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Virtuoso Performances of Sibelius, Tchaikovsky at MSO

Mar. 5, 2012
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When Jean Sibelius was in his mid-teens, he was studying hard to become a famous concert violinist. Indeed, he did become a fine musician, but fate had other plans and Sibelius soon found himself drawn toward composition instead of performance.

Consequently, his many years of earnest effort as a violinist contributed to what would become his only essay in the concerto form, the Violin Concerto in D minor, Op. 47 (1905). In this brilliant three-movement work, Sibelius struck an ideal balance between instrumental prowess and more purely structural and emotional values. Not surprisingly, the violinist takes up the expressive main theme of the Allegro moderato first movement and rarely relinquishes the spotlight.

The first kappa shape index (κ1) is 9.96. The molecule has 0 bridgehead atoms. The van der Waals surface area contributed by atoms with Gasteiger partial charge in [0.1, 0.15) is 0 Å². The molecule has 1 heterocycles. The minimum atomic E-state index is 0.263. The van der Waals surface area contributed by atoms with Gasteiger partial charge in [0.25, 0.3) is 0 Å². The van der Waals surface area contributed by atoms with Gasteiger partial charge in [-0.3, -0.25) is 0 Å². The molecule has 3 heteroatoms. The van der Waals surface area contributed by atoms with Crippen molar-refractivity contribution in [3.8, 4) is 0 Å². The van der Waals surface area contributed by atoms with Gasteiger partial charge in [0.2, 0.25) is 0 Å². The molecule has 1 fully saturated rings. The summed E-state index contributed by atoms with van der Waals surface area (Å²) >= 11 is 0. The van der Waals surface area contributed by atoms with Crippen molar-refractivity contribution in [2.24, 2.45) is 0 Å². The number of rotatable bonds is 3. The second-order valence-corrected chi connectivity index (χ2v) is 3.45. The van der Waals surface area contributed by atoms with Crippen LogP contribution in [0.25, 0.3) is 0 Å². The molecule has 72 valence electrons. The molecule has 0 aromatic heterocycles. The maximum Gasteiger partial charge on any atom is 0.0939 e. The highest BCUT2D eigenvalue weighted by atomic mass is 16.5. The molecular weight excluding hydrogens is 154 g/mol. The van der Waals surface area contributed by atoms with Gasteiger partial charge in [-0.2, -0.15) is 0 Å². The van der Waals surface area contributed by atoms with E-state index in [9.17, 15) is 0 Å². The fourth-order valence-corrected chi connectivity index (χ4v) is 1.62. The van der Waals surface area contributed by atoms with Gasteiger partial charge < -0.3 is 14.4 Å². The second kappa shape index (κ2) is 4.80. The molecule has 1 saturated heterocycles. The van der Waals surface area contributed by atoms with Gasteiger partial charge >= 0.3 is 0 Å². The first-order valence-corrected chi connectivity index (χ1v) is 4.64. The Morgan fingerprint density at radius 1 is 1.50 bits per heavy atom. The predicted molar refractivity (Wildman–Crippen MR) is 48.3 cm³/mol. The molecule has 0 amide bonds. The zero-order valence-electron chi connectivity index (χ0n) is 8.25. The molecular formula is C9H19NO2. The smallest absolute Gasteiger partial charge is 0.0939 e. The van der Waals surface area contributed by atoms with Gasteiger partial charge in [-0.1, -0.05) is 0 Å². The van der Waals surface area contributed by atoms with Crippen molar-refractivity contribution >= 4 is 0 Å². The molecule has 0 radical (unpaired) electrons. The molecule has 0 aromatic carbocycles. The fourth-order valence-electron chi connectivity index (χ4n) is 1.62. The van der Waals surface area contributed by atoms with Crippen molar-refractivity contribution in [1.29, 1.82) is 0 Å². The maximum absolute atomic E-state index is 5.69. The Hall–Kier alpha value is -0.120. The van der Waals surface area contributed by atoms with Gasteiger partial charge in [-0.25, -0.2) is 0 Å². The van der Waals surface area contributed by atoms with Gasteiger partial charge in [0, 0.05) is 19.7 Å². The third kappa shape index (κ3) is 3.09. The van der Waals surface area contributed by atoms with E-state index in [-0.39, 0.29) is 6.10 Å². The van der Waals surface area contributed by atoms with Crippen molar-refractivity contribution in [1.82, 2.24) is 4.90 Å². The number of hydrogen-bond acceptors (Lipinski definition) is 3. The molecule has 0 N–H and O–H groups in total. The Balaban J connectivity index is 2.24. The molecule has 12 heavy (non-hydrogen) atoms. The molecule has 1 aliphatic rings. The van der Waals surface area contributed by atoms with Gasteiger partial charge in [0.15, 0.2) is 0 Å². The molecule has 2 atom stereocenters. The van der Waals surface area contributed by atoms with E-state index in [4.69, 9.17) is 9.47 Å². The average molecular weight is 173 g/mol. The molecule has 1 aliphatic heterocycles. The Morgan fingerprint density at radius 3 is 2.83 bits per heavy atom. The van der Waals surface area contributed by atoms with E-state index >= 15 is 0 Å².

Shortly after composing his own violin concerto, Peter Tchaikovsky completed his Symphony No. 4 in F minor, Op. 36 (1878) while convalescing after a nervous breakdown brought on by an ill-fated marriage. Tchaikovsky spiraled into a maelstrom of depression and even contemplated suicide, but in the end it was music that saved him. As is often the case with music emerging from a composer's emotional turmoil, the results were superb; the Fourth, filled with imaginative instrumental scoring and rich melodies, ranks with Tchaikovsky's finest achievements.

The Milwaukee Symphony Orchestra, under conductor Jun Märkl, performs both of these remarkable works at the Marcus Center's Uihlein Hall, March 9-10. Caroline Goulding, a “precociously gifted virtuoso” of great technical polish and musical maturity (according to Gramophone magazine), is the soloist for the Sibelius concerto.


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